Jane Addams’s Democracy and Social Ethics is a fascinating book. Although it was written in 1902, it has a surprising relevance for today.
A major contribution to philosophy, the book develops a theory of social ethics, which extends classical theories oriented toward individual virtues and actions. For social policy it offers ways to think about issues such as racism, immigration, economic injustice, democracy, and social improvement. The abstract ideas are linked to Addams’s own concrete work with Hull-House in Chicago.
In my last post, I speculated that İstanbul was a good candidate for the center of the world.
But now, I’m sitting in İstanbul’s antithesis, the hamlet of Blanc sur Sanctus, France, wondering whether the center might instead be here. Where İstanbul is large and hyperactive, Blanc barely hangs on and wonders about its future.
Moss near Blanc
Blanc sits above the valley of the river Sanctus, whose early traces form a boundary between departments of Aveyron and Tarn. It’s in the Langedoc region, where names still resonate in Occitan. It’s also in the Parc naturel régional des Grands Causses, a lush region of limestone plateaus, cascading mountain streams, beech and pine forests, and family-scale agriculture.
Blanc was settled at least a millennium ago. A chateau was built in the 10th C. The place changed over the years, growing and prospering, especially in the 17th C. But by the mid 19th C, there were only 54 inhabitants, and the last two left in 1960. The combination of a the general rural exodus and WWI were too much for it. Today, it and its environs are protected by an association, Sauvegarde du Rouergue, and by two men who operate a set of guesthouses on the site.
We’re staying in what used to be the school and post office. It’s restored to protect it and to provide modern conveniences, but with the perfect weather we had, we could have lived outdoors.
Some would say that Blanc represents well the past for France, and the world. Small-scale agriculture is uncompetitive and too difficult. People are drawn to the cities–the good jobs, shopping, culture and night life, automobiles, new technologies and modern conveniences. Wherever the center may be, it certainly can’t be in Blanc.
And yet, in Blanc you can take long walks through forests and meadows to reconnect with nature and your own body. You can drink pure water from mountain streams. You can feel how rocks were carried to form walls and houses, rather than to read about them or see them in a museum. You can understand how water and topography have always shaped human lives and continue to this day.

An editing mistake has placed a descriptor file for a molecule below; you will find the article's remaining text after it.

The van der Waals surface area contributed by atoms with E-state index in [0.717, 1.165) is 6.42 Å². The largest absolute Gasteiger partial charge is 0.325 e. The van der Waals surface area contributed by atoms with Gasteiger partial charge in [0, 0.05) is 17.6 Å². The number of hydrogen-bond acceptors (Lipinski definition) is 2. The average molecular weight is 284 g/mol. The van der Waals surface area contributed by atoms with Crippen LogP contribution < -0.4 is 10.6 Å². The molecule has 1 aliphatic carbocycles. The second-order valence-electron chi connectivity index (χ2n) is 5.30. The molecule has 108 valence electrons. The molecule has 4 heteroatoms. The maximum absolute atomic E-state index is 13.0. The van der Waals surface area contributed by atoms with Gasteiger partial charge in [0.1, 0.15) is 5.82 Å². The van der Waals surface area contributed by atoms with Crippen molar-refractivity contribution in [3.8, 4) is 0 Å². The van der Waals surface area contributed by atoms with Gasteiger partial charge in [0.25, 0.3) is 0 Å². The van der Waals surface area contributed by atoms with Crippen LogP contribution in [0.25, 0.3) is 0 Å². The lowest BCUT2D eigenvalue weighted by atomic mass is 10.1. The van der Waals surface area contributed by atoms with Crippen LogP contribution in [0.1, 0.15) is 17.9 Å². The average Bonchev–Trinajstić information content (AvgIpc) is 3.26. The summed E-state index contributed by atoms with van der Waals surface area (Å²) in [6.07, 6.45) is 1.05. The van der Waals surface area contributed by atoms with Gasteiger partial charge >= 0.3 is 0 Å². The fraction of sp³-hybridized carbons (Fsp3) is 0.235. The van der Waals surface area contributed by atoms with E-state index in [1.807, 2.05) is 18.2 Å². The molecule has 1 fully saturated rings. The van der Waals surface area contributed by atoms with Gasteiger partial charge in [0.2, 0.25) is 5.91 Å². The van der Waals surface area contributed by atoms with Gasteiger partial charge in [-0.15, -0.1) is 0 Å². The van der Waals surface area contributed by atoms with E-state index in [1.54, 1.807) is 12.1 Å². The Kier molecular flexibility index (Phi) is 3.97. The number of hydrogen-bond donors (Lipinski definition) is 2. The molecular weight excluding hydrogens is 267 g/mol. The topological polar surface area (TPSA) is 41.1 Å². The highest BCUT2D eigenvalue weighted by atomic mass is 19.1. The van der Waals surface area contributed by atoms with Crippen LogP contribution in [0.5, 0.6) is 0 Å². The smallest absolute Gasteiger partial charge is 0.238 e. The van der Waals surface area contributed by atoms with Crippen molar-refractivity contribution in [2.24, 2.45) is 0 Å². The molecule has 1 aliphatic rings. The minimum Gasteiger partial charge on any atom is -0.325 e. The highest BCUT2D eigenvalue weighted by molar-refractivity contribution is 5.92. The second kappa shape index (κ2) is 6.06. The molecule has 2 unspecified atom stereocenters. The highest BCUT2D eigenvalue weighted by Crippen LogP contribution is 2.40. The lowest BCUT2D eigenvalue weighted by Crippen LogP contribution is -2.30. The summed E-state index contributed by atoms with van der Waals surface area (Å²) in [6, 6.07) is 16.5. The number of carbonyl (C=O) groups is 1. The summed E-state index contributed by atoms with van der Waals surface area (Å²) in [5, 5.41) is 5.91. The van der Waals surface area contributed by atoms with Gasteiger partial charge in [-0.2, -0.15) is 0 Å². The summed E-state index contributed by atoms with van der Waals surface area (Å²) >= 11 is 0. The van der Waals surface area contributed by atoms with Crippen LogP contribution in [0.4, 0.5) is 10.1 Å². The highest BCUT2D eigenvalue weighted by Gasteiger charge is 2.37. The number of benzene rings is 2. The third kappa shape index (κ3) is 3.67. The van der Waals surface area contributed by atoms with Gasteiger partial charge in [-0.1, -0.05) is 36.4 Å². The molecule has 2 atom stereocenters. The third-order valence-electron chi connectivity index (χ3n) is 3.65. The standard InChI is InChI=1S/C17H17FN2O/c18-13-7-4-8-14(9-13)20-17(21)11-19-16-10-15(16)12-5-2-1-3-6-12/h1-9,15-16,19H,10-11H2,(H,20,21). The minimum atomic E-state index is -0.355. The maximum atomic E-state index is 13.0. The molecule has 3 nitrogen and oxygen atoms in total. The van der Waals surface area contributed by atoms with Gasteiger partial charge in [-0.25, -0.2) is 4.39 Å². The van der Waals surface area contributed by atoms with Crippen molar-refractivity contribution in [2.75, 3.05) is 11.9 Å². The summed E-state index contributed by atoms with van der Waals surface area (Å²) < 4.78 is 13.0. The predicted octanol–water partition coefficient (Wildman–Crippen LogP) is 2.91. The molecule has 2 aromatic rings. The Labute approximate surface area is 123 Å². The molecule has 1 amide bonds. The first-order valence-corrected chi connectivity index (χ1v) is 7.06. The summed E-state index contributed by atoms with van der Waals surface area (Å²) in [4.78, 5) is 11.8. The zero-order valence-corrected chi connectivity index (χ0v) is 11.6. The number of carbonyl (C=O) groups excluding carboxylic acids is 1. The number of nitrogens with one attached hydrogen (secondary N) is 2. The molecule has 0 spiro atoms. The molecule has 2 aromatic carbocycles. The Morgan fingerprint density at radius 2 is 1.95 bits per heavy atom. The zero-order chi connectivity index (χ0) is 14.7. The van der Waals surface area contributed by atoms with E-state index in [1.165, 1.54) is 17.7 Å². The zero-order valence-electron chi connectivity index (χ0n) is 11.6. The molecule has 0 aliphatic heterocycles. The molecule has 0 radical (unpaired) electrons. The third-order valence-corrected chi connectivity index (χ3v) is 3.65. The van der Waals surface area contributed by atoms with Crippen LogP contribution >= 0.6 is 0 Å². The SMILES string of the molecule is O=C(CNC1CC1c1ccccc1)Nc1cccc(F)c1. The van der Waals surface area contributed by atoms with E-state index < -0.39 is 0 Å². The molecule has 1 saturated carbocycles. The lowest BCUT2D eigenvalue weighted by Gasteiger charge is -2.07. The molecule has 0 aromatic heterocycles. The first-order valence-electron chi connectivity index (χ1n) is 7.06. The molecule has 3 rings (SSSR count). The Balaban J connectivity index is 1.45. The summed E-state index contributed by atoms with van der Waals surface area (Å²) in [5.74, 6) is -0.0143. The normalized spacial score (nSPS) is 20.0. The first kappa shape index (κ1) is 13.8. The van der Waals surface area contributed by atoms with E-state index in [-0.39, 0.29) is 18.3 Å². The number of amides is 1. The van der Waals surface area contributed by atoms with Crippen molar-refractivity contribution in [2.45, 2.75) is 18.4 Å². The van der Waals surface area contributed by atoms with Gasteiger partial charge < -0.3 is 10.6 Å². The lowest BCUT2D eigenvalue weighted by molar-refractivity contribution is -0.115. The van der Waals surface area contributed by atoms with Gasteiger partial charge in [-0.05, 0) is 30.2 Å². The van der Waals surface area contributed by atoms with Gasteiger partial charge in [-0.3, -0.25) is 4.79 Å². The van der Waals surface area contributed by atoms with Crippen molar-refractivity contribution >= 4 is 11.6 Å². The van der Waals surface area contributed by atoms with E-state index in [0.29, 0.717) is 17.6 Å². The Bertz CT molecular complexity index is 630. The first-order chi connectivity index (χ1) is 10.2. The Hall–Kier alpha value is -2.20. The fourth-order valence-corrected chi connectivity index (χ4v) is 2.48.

Moreover, you can see that the life in Blanc is not so different from that in similar places in Turkey, the US, China, or elsewhere in the world. Few people would choose to re-enter that rural lifestyle, but many people seek the kind of peace and wholeness that it promises. There’s a solidity to life here that is more than merely the fact everything seems to be built out of rock. Nearby, the “wild child” of Aveyron perplexed early 19th C villagers with his back to nature existence.
Blanc affords an opportunity to find one’s individual center in a way that the intensely social world of İstanbul does not.
It was nearly two centuries ago (1830) that Frédéric Chopin came to Paris. There, he met Franz Liszt and other musicians; he also began his famous relationship with George Sand.
In Paris, he discovered the Pleyel piano, his lifetime favorite, and performed his first and last concerts at Salle Pleyel, which remains a major, active concert hall.
Chopin’s waltz on a Pleyel
It’s beyond presumptuous to put myself in that tradition, but still, there’s something very pleasant about playing one of Chopin’s a minor waltzes on a Pleyel in Paris. The piano is new; it’s so shiny that you can see the reflection of the Père Lachaise cemetery (where both Chopin and Pleyel are buried) from across the street.
This apartment has a good collection of Chopin, Bach, Debussy, and other classical composers. There’s a late 19C edition of Beethoven’s Sonatas, as well as Monty Python, Frank Sinatra, and Jacques Brel. There’s even a guest book, specifically for musicians, which was provided by a previous guest in the apartment.
In 1971, I was fortunate to see an excellent play at Wyndham’s Theatre in London. It was Abelard and Heloise, by Ronald Millar. Keith Mitchell and Diana Rigg(!) had the title roles. The play was moving and the acting was superb. I can still visualize scenes, not so much from the stage setting, which was fine, but because the story caught my imagination.
Under the pretext of study we spent our hours in the happiness of love, and learning held out to us the secret opportunities that our passion craved. Our speech was more of love than of the books which lay open before us; our kisses far outnumbered our reasoned words. –Abélard